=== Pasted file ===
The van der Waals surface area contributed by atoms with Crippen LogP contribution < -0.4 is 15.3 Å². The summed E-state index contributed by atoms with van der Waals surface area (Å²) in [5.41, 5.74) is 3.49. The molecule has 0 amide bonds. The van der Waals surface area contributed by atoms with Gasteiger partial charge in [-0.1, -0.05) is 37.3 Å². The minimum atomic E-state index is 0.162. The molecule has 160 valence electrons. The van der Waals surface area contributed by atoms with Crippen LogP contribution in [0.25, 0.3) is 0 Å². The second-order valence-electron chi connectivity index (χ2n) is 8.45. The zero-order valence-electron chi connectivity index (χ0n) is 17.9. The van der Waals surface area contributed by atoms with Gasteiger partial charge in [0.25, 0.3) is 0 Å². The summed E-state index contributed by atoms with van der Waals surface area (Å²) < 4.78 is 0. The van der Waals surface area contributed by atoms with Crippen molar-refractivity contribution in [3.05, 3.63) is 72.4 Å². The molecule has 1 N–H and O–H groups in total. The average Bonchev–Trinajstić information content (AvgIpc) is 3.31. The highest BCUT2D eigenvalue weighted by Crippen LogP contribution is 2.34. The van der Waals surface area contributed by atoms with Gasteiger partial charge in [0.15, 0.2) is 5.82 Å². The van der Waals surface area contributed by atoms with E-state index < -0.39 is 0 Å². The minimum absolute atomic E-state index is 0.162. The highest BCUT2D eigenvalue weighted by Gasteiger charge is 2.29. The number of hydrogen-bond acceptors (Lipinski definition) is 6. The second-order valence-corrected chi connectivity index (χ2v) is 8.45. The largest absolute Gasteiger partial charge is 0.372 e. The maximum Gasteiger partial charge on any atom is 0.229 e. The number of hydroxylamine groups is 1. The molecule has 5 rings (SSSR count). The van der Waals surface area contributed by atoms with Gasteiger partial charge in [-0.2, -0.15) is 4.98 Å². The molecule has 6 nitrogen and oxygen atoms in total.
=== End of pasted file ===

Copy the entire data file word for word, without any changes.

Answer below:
The van der Waals surface area contributed by atoms with Crippen LogP contribution < -0.4 is 15.3 Å². The summed E-state index contributed by atoms with van der Waals surface area (Å²) in [5.41, 5.74) is 3.49. The molecule has 0 amide bonds. The van der Waals surface area contributed by atoms with Gasteiger partial charge in [-0.1, -0.05) is 37.3 Å². The minimum atomic E-state index is 0.162. The molecule has 160 valence electrons. The van der Waals surface area contributed by atoms with Crippen LogP contribution in [0.25, 0.3) is 0 Å². The second-order valence-electron chi connectivity index (χ2n) is 8.45. The zero-order valence-electron chi connectivity index (χ0n) is 17.9. The van der Waals surface area contributed by atoms with Gasteiger partial charge in [0.25, 0.3) is 0 Å². The summed E-state index contributed by atoms with van der Waals surface area (Å²) < 4.78 is 0. The van der Waals surface area contributed by atoms with Crippen molar-refractivity contribution in [3.05, 3.63) is 72.4 Å². The molecule has 1 N–H and O–H groups in total. The average Bonchev–Trinajstić information content (AvgIpc) is 3.31. The highest BCUT2D eigenvalue weighted by Crippen LogP contribution is 2.34. The van der Waals surface area contributed by atoms with Gasteiger partial charge in [0.15, 0.2) is 5.82 Å². The van der Waals surface area contributed by atoms with E-state index < -0.39 is 0 Å². The minimum absolute atomic E-state index is 0.162. The highest BCUT2D eigenvalue weighted by Gasteiger charge is 2.29. The number of hydrogen-bond acceptors (Lipinski definition) is 6. The second-order valence-corrected chi connectivity index (χ2v) is 8.45. The largest absolute Gasteiger partial charge is 0.372 e. The maximum Gasteiger partial charge on any atom is 0.229 e. The number of hydroxylamine groups is 1. The molecule has 5 rings (SSSR count). The van der Waals surface area contributed by atoms with Gasteiger partial charge in [-0.2, -0.15) is 4.98 Å². The molecule has 6 nitrogen and oxygen atoms in total.